Sunday, May 18. Two girls barely past puberty strayed in with vacant eyes and cardboard suitcases.
"Lonnie's friends from Bridgeport," somebody said.
Ericka and George Sams ordered one child to the kitchen to boil water. The second stray child was ordered to sleep with the suspect Rackley to get information out of him. The air pulsed with cross-currents of suspicion. George Sams had just put Rackley in the cellar. He would direct an interrogation of Rackley and record the proceedings on tape for national headquarters.
George Sams had learned party rules. Individualism on the Body Is Counter-Revolutionary. Meaning sex on party time is a no-no. But this didn't inhibit shy, romantic but exuberant Lonnie McLucas nor the exuberant Peggy Hudgins. They had fallen in love at first sight in February. Lonnie was at pains to prove his mettle to Peggy, which under the circumstances would not be easy. Lonnie and Warren Kimbro and George Edwards were low men on the totem pole. While the big shots waltzed in and out to Hartford, dropping orders, these three were left home with the girls to mind Rackley.
"Call Trailways Bus Company," came a surprise directive from Sams to Kimbro. "Find out what it costs to go down to New York." Alone briefly with his victim, Sams considered turning him loose. But Rackley complained he couldn't find a jacket. A jacket, what the hell kind of excuse was that! Sams ordered the victim taken from the cellar to an upstairs bedroom, where the interrogation resumed in earnest.
George Sams projects the air of a streetcorner hipster in early fifties shoulder pads. There's no mistaking the old diddy-bop walk . . . that sinking-down-in-the-ankles walk which sets the chin to sliding in and out and gives the over-all effect of a man moving on ball bearings. On him the Afro never quite came off. It looked more like a pompadour. Raised poor in the South by his father, George was three times shunted into mental institutions, once labeled a "dangerous mental defective."
". . . They needed more than a whimpering, tortured halfwit to build a purge on . . ."
George has been expelled twice by the Panthers. Or once. Depending on which day one asks.
"It was only once I was put out of the party, when I was expelled out by Chairman Bobby Seale," Sams later decided under cross-examination. "But I was reinstated by Stokely Carmichael."
Alex Rackley had claimed he could not read. But Sunday morning Sams found him lying in bed with Selected Military Writings of Mao Tse-tung. Outrageous! Ericka was called in.
"So then the brother [Rackley] got some discipline in the area of the nose and mouth," said Mrs. Huggins, describing the scene while Sams tape-recorded her voice, "and the brother began to show cowardly tendencies, began to whimper and moan. We began to realize how phony he was and that he was either an extreme fool or a pig. So we began to ask questions with a little coercive force and the answers came after a few buckets of hot water. We found out that he was an informer."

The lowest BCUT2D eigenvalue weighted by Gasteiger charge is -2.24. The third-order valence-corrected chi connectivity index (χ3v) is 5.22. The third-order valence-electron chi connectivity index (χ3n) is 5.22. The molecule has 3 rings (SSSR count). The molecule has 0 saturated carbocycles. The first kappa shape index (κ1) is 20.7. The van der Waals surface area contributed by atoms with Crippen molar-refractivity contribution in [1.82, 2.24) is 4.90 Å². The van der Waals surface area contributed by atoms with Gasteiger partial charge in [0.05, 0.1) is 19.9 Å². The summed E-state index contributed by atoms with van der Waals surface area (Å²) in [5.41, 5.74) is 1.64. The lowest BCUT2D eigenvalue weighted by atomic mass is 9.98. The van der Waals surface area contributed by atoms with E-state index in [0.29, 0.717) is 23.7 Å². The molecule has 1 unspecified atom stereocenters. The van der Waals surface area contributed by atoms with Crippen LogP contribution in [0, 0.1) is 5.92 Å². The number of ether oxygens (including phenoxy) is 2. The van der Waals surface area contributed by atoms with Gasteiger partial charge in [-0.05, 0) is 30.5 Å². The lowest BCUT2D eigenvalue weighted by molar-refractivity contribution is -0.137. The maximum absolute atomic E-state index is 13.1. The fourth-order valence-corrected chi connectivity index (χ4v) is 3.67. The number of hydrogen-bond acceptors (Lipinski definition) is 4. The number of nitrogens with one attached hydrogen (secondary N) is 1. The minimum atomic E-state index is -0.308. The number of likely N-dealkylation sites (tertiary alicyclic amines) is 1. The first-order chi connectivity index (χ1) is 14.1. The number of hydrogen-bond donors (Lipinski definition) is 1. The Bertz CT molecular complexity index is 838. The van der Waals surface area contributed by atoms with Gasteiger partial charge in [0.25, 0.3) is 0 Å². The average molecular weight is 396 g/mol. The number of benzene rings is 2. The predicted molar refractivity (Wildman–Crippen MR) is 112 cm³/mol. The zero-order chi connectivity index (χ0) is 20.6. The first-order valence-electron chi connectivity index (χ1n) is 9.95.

Monday, May 19. The day began badly. Sobbing and choking on the upstairs bed, Rackley pulled out names. "Steve . . . Janet . . . Jack Bright . . . Akbar . . . Lonnie Epps . . . I heard a conversation between Janet Serno and Inspector Hill of the 28th Precinct . . ." At one point George Sams paused to give his victim a cold shower. It went like that into Tuesday. This scramble-minded boy sang an operetta out of the telephone book, longing to impress his inquisitors, while they copied every police interrogation technique they knew in the interest of their own survival.
Kimbro and McLucas got orders from Williams and Hithe. "Get Rackley ready to be taken away. Find a car. Call Hartford and tell those dudes to bring down some political power" (meaning—off the phone—guns). The officials left and confusion resumed.
A local newspaperman arrived that afternoon to interview the Panthers "about your different programs around New Haven." Chatty . . . a few Panthers doing a living room interview around a coffee table in which a rifle was hidden . . . while Alex Rackley lay spreadeagled and naked on the upstairs bed, alternately being scalded, bathed and recorded for headquarters.
Hithe returned during the interview; Williams followed. About now these two officials sent to straighten out the East Coast began to lose their grip.
Fortunately they were not around when the Hugginses, John's parents, unexpectedly drove by. They hadn't seen Ericka for more than a week. They were out searching for their granddaughter Mai.
"We have some baby clothes . . ." But Ericka had already left Orchard Street.